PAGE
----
As the winter months arrive, ridership is up for many transit properties across the country, with some reporting as much as a 5 percent to 8 percent spike. Unfortunately, this increase can also come with a spike in collisions.
When hiring new bus operators in a short period of time to satisfy the latest service requirements, let's make sure you are not overlooking some of the things that you normally would not have in the training and qualifying process of a new hire. If ever there was a time to ensure that your students are performing to your satisfaction, it is now. If you are simply looking at satisfying the hiring requirement numbers as quickly as possible, be warned: it will come back to burn you in the form of a collision statistic.
This training and qualification process is not about making friends or having to worry about hurting someone's feelings. This is one of the few jobs where an employee must be 100 percent accurate in every decision made during a day's work. Anything less can cost someone's life. Let's look at a few ways to make sure you are prepared for the rush of new hires, and that they are prepared to proceed to passenger service as equipped as possible.
Your most common types of collisions are out there waiting to happen to that new probationary operator. If you have one, you can expose your student to this exact type of collision on a driver training simulator before they experience it on the live bus. Naturally, it is the responsibility of you and every other instructor to know what your most popular type of collision is at your agency. Without all, and I repeat all, of the instructional staff knowing what that collision is, there can be no effective standardized corrective action applications to administer.
Without standardized corrections in place, your situation will remain the same then eventually get worse. Do you have a specific corrective action application in place for every type of collision, whether it is with a vehicle, fixed object or pedestrian, that may occur at your property? It should be a short but concise 'training episode' to be administered in the simulator that will reveal to the student the:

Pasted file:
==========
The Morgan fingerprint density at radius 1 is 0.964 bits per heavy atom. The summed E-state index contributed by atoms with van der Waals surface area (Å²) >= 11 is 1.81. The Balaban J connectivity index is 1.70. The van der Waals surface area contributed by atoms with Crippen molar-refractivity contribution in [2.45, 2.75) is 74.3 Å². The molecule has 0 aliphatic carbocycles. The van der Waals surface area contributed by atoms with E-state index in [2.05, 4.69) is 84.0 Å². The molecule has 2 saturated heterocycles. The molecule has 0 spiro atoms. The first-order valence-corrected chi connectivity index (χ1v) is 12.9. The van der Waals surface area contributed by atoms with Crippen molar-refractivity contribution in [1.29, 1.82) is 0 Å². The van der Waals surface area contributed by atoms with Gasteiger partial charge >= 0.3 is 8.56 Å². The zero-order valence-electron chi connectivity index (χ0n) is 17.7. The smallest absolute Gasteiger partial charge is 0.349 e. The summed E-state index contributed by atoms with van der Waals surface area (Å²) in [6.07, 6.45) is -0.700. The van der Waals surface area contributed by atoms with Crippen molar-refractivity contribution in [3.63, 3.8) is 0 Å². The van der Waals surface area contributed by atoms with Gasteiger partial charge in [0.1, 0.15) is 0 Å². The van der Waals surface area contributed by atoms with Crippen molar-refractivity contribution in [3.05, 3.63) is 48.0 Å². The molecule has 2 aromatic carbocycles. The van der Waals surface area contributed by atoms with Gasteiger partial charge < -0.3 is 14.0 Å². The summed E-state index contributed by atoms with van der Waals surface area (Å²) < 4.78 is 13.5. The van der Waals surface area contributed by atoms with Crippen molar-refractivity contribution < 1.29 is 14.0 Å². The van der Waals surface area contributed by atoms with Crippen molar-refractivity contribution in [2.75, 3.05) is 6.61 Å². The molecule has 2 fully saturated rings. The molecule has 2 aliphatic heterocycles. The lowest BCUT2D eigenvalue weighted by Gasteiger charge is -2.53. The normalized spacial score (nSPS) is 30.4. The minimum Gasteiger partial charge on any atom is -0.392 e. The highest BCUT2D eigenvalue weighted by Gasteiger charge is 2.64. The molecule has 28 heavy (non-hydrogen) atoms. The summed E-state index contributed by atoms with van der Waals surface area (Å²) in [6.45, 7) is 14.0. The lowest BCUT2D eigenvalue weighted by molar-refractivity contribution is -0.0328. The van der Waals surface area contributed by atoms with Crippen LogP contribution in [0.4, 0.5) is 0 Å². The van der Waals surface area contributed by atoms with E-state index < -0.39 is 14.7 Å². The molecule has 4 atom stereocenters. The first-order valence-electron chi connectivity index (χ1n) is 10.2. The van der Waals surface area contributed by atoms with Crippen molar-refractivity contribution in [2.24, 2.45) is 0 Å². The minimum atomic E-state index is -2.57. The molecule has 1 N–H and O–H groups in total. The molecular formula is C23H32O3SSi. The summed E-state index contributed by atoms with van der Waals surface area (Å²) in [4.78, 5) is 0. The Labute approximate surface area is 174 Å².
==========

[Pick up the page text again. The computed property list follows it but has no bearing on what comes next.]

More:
Cause - The incorrect actions taken by the student which led to the incident.
Corrective Action Application - The correct way of doing it to minimize a future occurrence.
Successful Application - Allowing them to apply the corrective action without incident.
Some of the benefits of applying simple but concise corrective action applications to every type of collision/knockdown that your agency is experiencing will reduce your overall collision numbers and deliver a well-trained and well-prepared student to passenger service.
Start them right and plant the seed of good habits!
When official-plated transit authority vehicles were scarce and basically reserved for those in upper management to go about their daily business to and from meetings, etc..., road control would be the responsibility of the “fixed-post foot dispatcher.” Not all of these positions have been eliminated, but I wonder if any readers remember the stability and sense of control that was present while the foot dispatcher was on post?
One agency decided to conduct a “safety blitz” to determine whether mirrors were being set correctly and discovered, much to their surprise, that a growing number of operators were leaving the yard in a mad rush to avoid being late — deciding to adjust their mirrors at their first available opportunity. What they learned was that many of these operators left the yard with every intention of setting their mirrors correctly. However, once these operators began servicing their routes — the task appeared to "slip their minds."
Bus operators are not blindfolded. Operators are trained and required to identify potential hazards, based on their forward planning skills. With regard to left turns, these so called “blind spots” are really areas behind the left A-pillar/mirror that are “temporarily” obstructed to the operator, not blind to the operator. The key here is for the operators to utilize their observation and forward planning skills to minimize the time that their vision is temporarily obstructed. The pedestrian that regrettably becomes a victim of bus contact should be in the clear view of the operator long before arriving at the location where the contact occurred. Pedestrians are not “coming out of nowhere!"
The world is a very busy place. We rely on our eyes to provide us with information that will keep us from harm as we operate our vehicles. It is difficult to over-emphasize the importance of effective scanning in order to recognize potential hazards early enough so appropriate action can be taken to avoid conflict. As a result, we spend a lot of time advising operators how often they should scan their mirrors, where to look for hazards, and how to bring objects into view that may be temporarily obstructed, and so on.
Today I’d like to mention a few effective policies that were routinely utilized in the past, which were (and for the few agencies that still practice them) very effective in producing safe bus operators, including covering your right, terminal checks and company vehicles.